A salt water softener is used to remove the minerals that cause water to be hard. Minerals such as sulfur, magnesium, and calcium cause limescale, which can build up on the insides of pipes and appliances, causing them to clog and reducing their efficiency. Salt water softeners are generally ion exchange systems that can work automatically or on demand.
Water is considered hard when there are more than seven grains of minerals per gallon (3.79 liters) of water. Hard water is safe to drink, and many people prefer the taste of hard water. On the other hand, it reduces the life of large and small appliances because it can coat the machinery and make it work harder. Detergents and soaps are less effective in hard water, which can leave spots on dishes and make clothing dull and stiff. Hard water and soap leave a soap scum in sinks, bathtubs, and showers. It also causes a thin film of soap to stay on skin and hair.
An ion exchange salt water softener uses sodium to remove minerals from the water. The softener consists of a matrix of resin beads, called zeolite, that are saturated with a strong brine solution. As the water passes through the beads, the minerals are trapped and sodium is released. When all of the sodium has gone out of the beads, they are washed with brine to regenerate them.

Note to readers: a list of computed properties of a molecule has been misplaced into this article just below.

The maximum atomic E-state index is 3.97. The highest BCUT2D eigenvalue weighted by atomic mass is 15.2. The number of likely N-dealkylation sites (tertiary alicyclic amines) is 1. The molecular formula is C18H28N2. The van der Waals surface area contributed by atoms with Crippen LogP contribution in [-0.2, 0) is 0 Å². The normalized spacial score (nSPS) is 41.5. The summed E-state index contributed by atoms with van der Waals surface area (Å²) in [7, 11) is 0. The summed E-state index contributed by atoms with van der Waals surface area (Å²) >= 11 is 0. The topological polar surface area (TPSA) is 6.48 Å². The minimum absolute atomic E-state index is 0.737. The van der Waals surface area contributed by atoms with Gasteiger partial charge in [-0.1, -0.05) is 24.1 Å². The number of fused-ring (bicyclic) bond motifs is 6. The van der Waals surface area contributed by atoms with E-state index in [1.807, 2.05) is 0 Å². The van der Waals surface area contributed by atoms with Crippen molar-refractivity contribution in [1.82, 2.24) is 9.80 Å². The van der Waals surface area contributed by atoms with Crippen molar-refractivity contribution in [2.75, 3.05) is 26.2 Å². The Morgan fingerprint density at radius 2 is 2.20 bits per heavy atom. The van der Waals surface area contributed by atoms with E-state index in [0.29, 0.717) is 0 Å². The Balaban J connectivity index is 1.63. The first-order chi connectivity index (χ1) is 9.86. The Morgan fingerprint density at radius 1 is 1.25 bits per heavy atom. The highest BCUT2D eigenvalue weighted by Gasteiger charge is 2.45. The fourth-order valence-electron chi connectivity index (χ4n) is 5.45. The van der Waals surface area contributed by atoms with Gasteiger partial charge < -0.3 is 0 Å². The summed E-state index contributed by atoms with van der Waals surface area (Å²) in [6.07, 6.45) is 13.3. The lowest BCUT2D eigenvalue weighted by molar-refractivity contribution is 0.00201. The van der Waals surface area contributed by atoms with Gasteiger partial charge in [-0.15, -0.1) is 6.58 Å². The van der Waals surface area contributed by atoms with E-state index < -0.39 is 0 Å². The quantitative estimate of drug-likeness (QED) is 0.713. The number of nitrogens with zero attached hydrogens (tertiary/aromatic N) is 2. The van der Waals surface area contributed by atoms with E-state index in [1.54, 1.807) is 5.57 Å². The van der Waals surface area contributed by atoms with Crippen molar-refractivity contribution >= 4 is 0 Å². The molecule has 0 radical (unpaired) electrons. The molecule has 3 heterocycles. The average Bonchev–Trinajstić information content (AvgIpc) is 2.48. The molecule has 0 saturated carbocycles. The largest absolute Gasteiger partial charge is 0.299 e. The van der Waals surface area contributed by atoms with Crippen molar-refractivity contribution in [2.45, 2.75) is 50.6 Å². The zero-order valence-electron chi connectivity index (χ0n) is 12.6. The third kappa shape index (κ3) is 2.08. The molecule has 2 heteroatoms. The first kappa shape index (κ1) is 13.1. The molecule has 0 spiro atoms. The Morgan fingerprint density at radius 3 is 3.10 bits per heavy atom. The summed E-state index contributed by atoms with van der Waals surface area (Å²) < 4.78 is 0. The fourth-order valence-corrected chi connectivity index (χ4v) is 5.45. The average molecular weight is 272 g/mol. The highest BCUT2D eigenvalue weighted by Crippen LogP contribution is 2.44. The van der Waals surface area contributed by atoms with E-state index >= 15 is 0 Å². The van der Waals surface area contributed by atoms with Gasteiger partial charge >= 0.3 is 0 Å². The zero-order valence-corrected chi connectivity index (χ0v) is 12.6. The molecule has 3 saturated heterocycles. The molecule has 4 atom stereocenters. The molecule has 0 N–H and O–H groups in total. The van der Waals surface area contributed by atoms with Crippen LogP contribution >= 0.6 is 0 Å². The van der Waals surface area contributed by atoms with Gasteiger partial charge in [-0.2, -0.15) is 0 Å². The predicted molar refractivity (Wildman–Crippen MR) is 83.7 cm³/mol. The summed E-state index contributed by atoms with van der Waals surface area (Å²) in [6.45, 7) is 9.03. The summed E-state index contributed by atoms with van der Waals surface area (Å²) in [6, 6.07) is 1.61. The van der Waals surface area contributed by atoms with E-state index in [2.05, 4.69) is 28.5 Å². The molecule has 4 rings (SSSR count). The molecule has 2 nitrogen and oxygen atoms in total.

An automatic salt water softener works with a timer and washes the resin beads with brine on a regular basis, usually at night when water isn't being used. On-demand systems, also called demand-initiated systems, have a brine storage tank and regeneration occurs according to how much softened water is needed. Ordinary household salt can be used to replenish the brine for both types of systems. In some machines, salt is added directly into the tank with the resin while in others, there is a separate brine tank and the salt water is forced onto the zeolite with pressure from fresh water.
People with health conditions like high blood pressure or heart problems should not drink water conditioned by a salt water softener because of the increased sodium content. Additionally, some US cities forbid the use of salt-water softeners because of the increased amount of salt that's released in sewers and groundwater. This salt harms the environment and increases water treatment costs. As an alternative, salt-free catalytic converter softeners can be used.